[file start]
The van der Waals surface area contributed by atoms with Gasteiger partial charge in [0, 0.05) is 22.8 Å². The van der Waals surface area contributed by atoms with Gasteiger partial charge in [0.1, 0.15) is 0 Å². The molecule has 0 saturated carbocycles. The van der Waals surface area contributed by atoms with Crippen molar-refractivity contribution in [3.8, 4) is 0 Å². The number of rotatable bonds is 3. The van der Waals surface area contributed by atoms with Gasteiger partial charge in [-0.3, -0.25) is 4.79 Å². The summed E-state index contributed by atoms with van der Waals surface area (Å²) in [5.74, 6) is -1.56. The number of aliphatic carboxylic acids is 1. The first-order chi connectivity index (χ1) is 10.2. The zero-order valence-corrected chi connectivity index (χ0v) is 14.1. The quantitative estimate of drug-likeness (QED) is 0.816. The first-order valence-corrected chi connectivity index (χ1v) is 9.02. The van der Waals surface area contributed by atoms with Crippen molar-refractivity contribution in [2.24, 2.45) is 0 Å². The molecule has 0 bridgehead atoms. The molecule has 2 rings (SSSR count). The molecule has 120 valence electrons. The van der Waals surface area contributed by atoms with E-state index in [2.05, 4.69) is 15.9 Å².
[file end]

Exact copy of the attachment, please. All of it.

The van der Waals surface area contributed by atoms with Gasteiger partial charge in [0, 0.05) is 22.8 Å². The van der Waals surface area contributed by atoms with Gasteiger partial charge in [0.1, 0.15) is 0 Å². The molecule has 0 saturated carbocycles. The van der Waals surface area contributed by atoms with Crippen molar-refractivity contribution in [3.8, 4) is 0 Å². The number of rotatable bonds is 3. The van der Waals surface area contributed by atoms with Gasteiger partial charge in [-0.3, -0.25) is 4.79 Å². The summed E-state index contributed by atoms with van der Waals surface area (Å²) in [5.74, 6) is -1.56. The number of aliphatic carboxylic acids is 1. The first-order chi connectivity index (χ1) is 10.2. The zero-order valence-corrected chi connectivity index (χ0v) is 14.1. The quantitative estimate of drug-likeness (QED) is 0.816. The first-order valence-corrected chi connectivity index (χ1v) is 9.02. The van der Waals surface area contributed by atoms with Crippen molar-refractivity contribution in [2.24, 2.45) is 0 Å². The molecule has 0 bridgehead atoms. The molecule has 2 rings (SSSR count). The molecule has 120 valence electrons. The van der Waals surface area contributed by atoms with E-state index in [2.05, 4.69) is 15.9 Å².